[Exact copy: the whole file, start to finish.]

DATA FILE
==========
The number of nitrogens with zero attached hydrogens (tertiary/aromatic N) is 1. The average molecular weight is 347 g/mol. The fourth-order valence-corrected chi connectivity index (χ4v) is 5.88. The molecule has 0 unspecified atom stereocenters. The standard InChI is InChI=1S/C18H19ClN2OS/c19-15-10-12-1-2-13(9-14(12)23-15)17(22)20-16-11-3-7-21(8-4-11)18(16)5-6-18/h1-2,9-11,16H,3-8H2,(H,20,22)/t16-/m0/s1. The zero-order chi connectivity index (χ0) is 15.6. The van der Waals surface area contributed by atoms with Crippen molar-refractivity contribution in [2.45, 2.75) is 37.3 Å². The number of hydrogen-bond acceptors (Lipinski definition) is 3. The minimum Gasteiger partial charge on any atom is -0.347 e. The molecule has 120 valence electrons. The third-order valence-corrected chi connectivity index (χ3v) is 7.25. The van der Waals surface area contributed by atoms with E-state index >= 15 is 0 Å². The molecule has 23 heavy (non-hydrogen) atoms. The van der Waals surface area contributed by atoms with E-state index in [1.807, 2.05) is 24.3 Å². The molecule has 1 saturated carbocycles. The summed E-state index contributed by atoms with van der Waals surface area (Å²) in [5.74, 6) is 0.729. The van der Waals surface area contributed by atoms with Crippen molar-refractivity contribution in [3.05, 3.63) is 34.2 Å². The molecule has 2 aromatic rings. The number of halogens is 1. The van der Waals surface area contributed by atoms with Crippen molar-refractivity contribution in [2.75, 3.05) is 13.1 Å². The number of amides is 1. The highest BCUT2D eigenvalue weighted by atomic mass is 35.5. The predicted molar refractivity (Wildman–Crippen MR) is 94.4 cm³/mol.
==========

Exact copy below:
The number of nitrogens with zero attached hydrogens (tertiary/aromatic N) is 1. The average molecular weight is 347 g/mol. The fourth-order valence-corrected chi connectivity index (χ4v) is 5.88. The molecule has 0 unspecified atom stereocenters. The standard InChI is InChI=1S/C18H19ClN2OS/c19-15-10-12-1-2-13(9-14(12)23-15)17(22)20-16-11-3-7-21(8-4-11)18(16)5-6-18/h1-2,9-11,16H,3-8H2,(H,20,22)/t16-/m0/s1. The zero-order chi connectivity index (χ0) is 15.6. The van der Waals surface area contributed by atoms with Crippen molar-refractivity contribution in [2.45, 2.75) is 37.3 Å². The number of hydrogen-bond acceptors (Lipinski definition) is 3. The minimum Gasteiger partial charge on any atom is -0.347 e. The molecule has 120 valence electrons. The third-order valence-corrected chi connectivity index (χ3v) is 7.25. The van der Waals surface area contributed by atoms with E-state index >= 15 is 0 Å². The molecule has 23 heavy (non-hydrogen) atoms. The van der Waals surface area contributed by atoms with E-state index in [1.807, 2.05) is 24.3 Å². The molecule has 1 saturated carbocycles. The summed E-state index contributed by atoms with van der Waals surface area (Å²) in [5.74, 6) is 0.729. The van der Waals surface area contributed by atoms with Crippen molar-refractivity contribution in [3.05, 3.63) is 34.2 Å². The molecule has 2 aromatic rings. The number of halogens is 1. The van der Waals surface area contributed by atoms with Crippen molar-refractivity contribution in [2.75, 3.05) is 13.1 Å². The number of amides is 1. The highest BCUT2D eigenvalue weighted by atomic mass is 35.5. The predicted molar refractivity (Wildman–Crippen MR) is 94.4 cm³/mol.